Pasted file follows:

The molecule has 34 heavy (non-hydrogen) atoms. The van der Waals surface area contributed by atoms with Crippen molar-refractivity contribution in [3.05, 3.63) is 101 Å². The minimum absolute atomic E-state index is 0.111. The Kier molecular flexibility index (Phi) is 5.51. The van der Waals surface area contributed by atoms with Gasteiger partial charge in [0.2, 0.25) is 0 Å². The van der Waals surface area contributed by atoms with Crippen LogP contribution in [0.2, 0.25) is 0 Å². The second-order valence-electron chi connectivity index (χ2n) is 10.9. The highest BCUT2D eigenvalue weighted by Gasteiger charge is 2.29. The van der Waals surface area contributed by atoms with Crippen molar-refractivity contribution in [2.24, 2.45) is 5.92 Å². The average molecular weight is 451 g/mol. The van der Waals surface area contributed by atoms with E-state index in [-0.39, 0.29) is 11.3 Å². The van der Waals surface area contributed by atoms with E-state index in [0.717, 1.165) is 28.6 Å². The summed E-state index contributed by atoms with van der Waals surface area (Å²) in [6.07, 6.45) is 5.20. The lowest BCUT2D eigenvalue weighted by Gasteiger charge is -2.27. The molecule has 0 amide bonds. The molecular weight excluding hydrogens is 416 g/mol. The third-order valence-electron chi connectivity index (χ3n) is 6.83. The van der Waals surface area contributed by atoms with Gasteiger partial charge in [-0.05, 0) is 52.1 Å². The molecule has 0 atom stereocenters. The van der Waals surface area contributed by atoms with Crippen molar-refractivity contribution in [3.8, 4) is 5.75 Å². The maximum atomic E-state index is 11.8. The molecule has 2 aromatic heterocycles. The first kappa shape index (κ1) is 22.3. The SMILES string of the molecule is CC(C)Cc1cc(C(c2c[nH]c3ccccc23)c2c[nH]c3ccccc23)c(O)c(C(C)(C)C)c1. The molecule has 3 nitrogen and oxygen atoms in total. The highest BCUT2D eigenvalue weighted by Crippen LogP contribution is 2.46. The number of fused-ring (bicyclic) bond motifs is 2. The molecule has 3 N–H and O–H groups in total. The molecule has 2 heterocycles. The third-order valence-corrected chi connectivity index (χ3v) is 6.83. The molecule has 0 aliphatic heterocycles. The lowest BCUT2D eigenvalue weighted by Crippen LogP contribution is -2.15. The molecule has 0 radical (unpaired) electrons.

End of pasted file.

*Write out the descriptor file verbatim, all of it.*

The molecule has 34 heavy (non-hydrogen) atoms. The van der Waals surface area contributed by atoms with Crippen molar-refractivity contribution in [3.05, 3.63) is 101 Å². The minimum absolute atomic E-state index is 0.111. The Kier molecular flexibility index (Phi) is 5.51. The van der Waals surface area contributed by atoms with Gasteiger partial charge in [0.2, 0.25) is 0 Å². The van der Waals surface area contributed by atoms with Crippen LogP contribution in [0.2, 0.25) is 0 Å². The second-order valence-electron chi connectivity index (χ2n) is 10.9. The highest BCUT2D eigenvalue weighted by Gasteiger charge is 2.29. The van der Waals surface area contributed by atoms with Crippen molar-refractivity contribution in [2.24, 2.45) is 5.92 Å². The average molecular weight is 451 g/mol. The van der Waals surface area contributed by atoms with E-state index in [-0.39, 0.29) is 11.3 Å². The van der Waals surface area contributed by atoms with E-state index in [0.717, 1.165) is 28.6 Å². The summed E-state index contributed by atoms with van der Waals surface area (Å²) in [6.07, 6.45) is 5.20. The lowest BCUT2D eigenvalue weighted by Gasteiger charge is -2.27. The molecule has 0 amide bonds. The molecular weight excluding hydrogens is 416 g/mol. The third-order valence-electron chi connectivity index (χ3n) is 6.83. The van der Waals surface area contributed by atoms with Gasteiger partial charge in [-0.05, 0) is 52.1 Å². The molecule has 0 atom stereocenters. The van der Waals surface area contributed by atoms with Crippen molar-refractivity contribution in [3.8, 4) is 5.75 Å². The maximum atomic E-state index is 11.8. The molecule has 2 aromatic heterocycles. The first kappa shape index (κ1) is 22.3. The SMILES string of the molecule is CC(C)Cc1cc(C(c2c[nH]c3ccccc23)c2c[nH]c3ccccc23)c(O)c(C(C)(C)C)c1. The molecule has 3 nitrogen and oxygen atoms in total. The highest BCUT2D eigenvalue weighted by Crippen LogP contribution is 2.46. The number of fused-ring (bicyclic) bond motifs is 2. The molecule has 3 N–H and O–H groups in total. The molecule has 2 heterocycles. The third-order valence-corrected chi connectivity index (χ3v) is 6.83. The molecule has 0 aliphatic heterocycles. The lowest BCUT2D eigenvalue weighted by Crippen LogP contribution is -2.15. The molecule has 0 radical (unpaired) electrons.